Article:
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Your personal data, including your superannuation details, is worth protecting. There are simple ways you can protect your privacy.
12 to 18 May is Privacy Awareness Week, an annual event that highlights the importance of protecting personal information. Under the theme, ‘Don’t be in the dark on privacy,’ the Australian Office of the Information Commissioner is encouraging you to value your personal information through a better understanding of your privacy rights and responsibilities.
The OIC explains that personal information is information or an opinion that identifies you or could identify you.1 Examples of personal information include your name, address, telephone number, date of birth, medical records, bank account details and opinions about you.
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As part of the QSuper Group’s commitment to protect your personal information to the highest standard, we have practices in place that we strictly follow when we collect, use, disclose and store your personal information.
We comply with the Information Privacy Principles in the Information Privacy Act 2009 (Qld), and QInvest Limited and QInsure Limited are required to comply with the Australian Privacy Principles in the Privacy Act 1988 (Cth) for certain activities they perform.
For more information about our privacy practices, please see the QSuper Your Privacy factsheet.
Regularly review the Privacy settings on your digital device to view the websites and apps that use your data. We recommend you:
Keep your device secure and consider reputable (and free) mobile security apps to assist you keep track of who your data is being shared with. Apps include:
Review your social media account settings regularly to ensure you are not sharing any data (including photos) publicly. Always consider the impact of a post becoming public.
Opt-in to 2-factor authentication or 2-step verification when using web-based email accounts (such as Outlook, Yahoo, Gmail), online storage (such as Dropbox, Box, Drive) and social media.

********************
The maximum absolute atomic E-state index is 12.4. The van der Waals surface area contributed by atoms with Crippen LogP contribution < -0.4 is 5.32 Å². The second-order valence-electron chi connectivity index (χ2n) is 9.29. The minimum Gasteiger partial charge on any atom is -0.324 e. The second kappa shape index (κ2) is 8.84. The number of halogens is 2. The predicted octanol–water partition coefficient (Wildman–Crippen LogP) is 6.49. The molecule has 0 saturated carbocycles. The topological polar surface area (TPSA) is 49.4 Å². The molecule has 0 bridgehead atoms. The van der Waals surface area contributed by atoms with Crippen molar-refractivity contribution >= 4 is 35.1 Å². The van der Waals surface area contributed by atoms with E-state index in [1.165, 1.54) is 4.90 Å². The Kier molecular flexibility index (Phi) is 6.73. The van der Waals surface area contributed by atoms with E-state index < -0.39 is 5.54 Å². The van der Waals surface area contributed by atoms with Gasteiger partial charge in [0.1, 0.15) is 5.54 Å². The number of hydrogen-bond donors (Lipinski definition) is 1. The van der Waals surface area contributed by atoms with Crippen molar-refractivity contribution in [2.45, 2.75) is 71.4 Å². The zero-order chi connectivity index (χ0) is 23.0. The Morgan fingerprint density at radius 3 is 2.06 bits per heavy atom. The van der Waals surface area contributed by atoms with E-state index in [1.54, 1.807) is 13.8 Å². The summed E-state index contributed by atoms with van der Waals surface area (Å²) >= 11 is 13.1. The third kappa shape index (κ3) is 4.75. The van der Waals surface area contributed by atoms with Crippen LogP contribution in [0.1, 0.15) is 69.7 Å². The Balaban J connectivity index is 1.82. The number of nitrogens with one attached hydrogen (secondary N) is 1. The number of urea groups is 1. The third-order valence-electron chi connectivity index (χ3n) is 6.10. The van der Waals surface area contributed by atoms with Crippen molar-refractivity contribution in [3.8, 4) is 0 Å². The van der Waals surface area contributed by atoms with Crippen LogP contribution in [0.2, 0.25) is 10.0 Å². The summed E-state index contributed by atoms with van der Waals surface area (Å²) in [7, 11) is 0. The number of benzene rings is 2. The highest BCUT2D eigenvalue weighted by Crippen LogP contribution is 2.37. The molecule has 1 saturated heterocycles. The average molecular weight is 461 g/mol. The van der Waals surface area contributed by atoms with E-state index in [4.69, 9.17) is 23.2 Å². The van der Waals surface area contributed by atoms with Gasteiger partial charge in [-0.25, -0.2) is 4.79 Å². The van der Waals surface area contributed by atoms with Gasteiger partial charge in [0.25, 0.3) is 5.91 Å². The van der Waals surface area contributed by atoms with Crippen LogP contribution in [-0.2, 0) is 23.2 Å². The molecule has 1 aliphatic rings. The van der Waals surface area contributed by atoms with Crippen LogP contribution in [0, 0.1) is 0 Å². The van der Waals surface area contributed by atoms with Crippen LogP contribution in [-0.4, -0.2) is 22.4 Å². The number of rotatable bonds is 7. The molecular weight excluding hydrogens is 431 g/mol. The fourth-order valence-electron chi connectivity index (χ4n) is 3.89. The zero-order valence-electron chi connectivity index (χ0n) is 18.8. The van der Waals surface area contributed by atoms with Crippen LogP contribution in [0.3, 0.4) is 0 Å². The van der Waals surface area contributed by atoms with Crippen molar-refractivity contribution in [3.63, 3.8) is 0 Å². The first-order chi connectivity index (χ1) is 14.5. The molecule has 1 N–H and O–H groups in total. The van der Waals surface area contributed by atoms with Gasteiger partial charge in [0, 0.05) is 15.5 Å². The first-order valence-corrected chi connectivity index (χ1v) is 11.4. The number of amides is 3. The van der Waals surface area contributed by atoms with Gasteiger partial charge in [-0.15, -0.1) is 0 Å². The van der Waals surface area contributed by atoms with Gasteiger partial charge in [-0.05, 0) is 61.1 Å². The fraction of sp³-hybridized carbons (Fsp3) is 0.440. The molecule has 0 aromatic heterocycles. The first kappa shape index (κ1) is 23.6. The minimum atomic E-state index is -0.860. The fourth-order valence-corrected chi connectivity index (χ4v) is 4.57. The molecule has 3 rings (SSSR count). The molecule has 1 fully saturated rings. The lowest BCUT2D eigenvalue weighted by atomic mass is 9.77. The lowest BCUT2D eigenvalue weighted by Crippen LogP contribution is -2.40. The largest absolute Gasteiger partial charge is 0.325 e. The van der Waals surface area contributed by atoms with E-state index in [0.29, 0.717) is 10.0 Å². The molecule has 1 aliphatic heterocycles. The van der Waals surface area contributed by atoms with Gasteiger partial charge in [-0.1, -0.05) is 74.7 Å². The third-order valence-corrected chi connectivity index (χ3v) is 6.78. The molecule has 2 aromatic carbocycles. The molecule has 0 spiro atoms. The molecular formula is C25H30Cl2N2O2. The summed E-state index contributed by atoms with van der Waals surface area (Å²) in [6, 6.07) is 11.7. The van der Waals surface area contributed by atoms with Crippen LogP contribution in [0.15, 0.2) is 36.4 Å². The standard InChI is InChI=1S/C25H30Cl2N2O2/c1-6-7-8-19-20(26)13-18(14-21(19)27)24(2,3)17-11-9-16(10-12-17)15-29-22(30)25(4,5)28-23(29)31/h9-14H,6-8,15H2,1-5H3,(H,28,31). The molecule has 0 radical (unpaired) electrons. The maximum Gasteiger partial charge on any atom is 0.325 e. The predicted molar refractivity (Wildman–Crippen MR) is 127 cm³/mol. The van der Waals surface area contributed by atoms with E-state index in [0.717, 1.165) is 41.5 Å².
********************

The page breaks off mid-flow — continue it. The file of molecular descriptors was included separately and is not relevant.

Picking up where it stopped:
Use a password manager, such as Password Safe or KeePass, to store and retrieve passwords.
Subscribe to alerts on your credit file with Equifax or Dun & Bradstreet, which cost around $30 a year, to let you know when a credit check has been performed on your name.
Never give out your full name, date of birth, or address unless legally required. Some organisations want it, such as Facebook or Spotify, but don’t need it.
Do not use public Wi-Fi as these networks lack security protection.
Invest in a PO Box for around $120 per year. It will provide more security than your letterbox.
Consider removing emails that contain your personal details from your email ‘sent’ and ‘deleted’ boxes. Particularly emails with completed forms and identity documents attached – if your email account is hacked, the hacker may find these.
Remember, if you have any questions, we are always here to help. Call us on 1300 360 750.
1 Australian Government, OAIC, January 2015, Ten tips to protect your privacy at www.oaic.gov.au/individuals/privacy-fact-sheets/general/privacy-fact-sheet-8-ten-tips-to-protect-your-privacy
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